Motortrend loses two cornerstones
Tony Swan, 78, former editor-in-chief of this magazine, died September 27. Then, a month later, former technical editor
Ron Grable, 85, died October 31.
Both were towering personalities in this magazine and automotive journalism at large—and both were highly competitive race car drivers, from SCCA club racing to F5000, Trans Am, even NASCAR. They used their racing prowess to bring knowledge, depth, and kinetic energy to their stories.
Of many qualities imbued in Tony and Ron, it was their shared contempt for bull that distinguished them. Swan countered with an acerbic wit that could roil with the wrath of a Viking; Grable, tall and quiet, would fix offenders in a Clint Eastwood gaze so icy you could see his breath. Both, however, were compassionate teachers and unhesitant mentors who inspired the very best in us.
Swan won three SCCA Divisional crowns and drove dozens of 24-hour races. I was privileged to co-drive with him at the 24 Hours of Nelson Ledges one year. In a diverse career, Swan was editor-in-chief here, chief auto critic at the Detroit Free Press, a longtime top-tier freelance writer and editor, and executive editor at Car and Driver.
Grable was extraordinarily talented— no one called him Ron, just Grable or RG. It’s no hyperbole to admit the staff in that era idolized him. Whether he was writing a tech piece, offering story ideas in a staff meeting, or leading our extralegal conga line through the mountains for Car of the Year, we followed him literally and figuratively.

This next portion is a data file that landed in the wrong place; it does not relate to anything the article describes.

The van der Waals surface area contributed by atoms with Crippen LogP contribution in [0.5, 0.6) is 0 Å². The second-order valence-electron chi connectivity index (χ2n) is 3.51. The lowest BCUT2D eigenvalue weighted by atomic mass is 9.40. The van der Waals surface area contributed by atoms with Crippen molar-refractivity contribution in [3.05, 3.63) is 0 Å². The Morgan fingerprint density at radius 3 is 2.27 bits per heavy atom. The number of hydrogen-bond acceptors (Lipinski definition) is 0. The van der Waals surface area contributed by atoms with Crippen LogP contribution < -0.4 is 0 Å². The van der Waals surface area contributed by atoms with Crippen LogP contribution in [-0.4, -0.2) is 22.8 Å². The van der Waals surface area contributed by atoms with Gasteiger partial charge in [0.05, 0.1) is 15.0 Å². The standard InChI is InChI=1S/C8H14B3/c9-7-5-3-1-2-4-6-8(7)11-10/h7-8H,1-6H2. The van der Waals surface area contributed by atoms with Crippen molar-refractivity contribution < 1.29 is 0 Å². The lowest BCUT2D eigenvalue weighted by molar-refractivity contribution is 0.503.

In 1993, Grable experienced permanent injuries when he fell off a mountainside while on a motorcycle test. It was determined that he probably sustained a micro-blackout, likely brought on by years of g-forces in his aerobatic Pitts S-2 biplane. It occurred at the worst possible moment.
We visited for years after he left the magazine, always powering down sushi and getting caught up on cars and people. As he grappled with and dominated his injuries from the bike crash, I witnessed firsthand the kind of personal resolve and fortitude to which we all can only aspire.
For such a quiet man, he was a force of nature. I’m reminded of the Rumi quote that says, “When I am silent, I have thunder hidden inside.”
We send our deepest condolences to Grable’s and Swan’s families, friends, and colleagues—and mourn the loss to us all.
Ron Gable, far left, and Tony Swan, above, made major contributions to Motortrend and automotive journalism writ large.